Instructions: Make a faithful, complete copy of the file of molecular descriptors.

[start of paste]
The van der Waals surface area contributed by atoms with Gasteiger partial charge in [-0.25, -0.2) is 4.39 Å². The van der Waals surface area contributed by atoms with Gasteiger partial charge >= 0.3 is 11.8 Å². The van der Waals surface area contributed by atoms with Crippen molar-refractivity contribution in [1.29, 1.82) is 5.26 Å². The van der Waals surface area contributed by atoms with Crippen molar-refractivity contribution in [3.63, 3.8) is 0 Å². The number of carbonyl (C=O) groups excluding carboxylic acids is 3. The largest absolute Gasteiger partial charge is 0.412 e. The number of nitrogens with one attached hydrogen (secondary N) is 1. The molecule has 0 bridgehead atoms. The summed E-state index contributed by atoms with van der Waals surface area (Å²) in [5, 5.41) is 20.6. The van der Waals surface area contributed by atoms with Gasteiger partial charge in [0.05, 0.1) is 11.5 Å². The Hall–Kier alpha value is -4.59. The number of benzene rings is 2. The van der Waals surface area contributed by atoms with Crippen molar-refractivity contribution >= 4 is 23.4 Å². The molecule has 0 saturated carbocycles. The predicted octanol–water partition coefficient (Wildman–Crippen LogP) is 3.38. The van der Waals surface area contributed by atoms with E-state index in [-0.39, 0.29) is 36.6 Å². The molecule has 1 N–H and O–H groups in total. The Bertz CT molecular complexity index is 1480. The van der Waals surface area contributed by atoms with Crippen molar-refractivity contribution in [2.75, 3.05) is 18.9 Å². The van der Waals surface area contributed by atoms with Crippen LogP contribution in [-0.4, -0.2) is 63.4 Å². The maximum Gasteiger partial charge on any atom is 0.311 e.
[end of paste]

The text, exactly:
The van der Waals surface area contributed by atoms with Gasteiger partial charge in [-0.25, -0.2) is 4.39 Å². The van der Waals surface area contributed by atoms with Gasteiger partial charge >= 0.3 is 11.8 Å². The van der Waals surface area contributed by atoms with Crippen molar-refractivity contribution in [1.29, 1.82) is 5.26 Å². The van der Waals surface area contributed by atoms with Crippen molar-refractivity contribution in [3.63, 3.8) is 0 Å². The number of carbonyl (C=O) groups excluding carboxylic acids is 3. The largest absolute Gasteiger partial charge is 0.412 e. The number of nitrogens with one attached hydrogen (secondary N) is 1. The molecule has 0 bridgehead atoms. The summed E-state index contributed by atoms with van der Waals surface area (Å²) in [5, 5.41) is 20.6. The van der Waals surface area contributed by atoms with Gasteiger partial charge in [0.05, 0.1) is 11.5 Å². The Hall–Kier alpha value is -4.59. The number of benzene rings is 2. The van der Waals surface area contributed by atoms with Crippen molar-refractivity contribution >= 4 is 23.4 Å². The molecule has 0 saturated carbocycles. The predicted octanol–water partition coefficient (Wildman–Crippen LogP) is 3.38. The van der Waals surface area contributed by atoms with E-state index in [-0.39, 0.29) is 36.6 Å². The molecule has 1 N–H and O–H groups in total. The Bertz CT molecular complexity index is 1480. The van der Waals surface area contributed by atoms with Crippen molar-refractivity contribution in [2.75, 3.05) is 18.9 Å². The van der Waals surface area contributed by atoms with Crippen LogP contribution in [-0.4, -0.2) is 63.4 Å². The maximum Gasteiger partial charge on any atom is 0.311 e.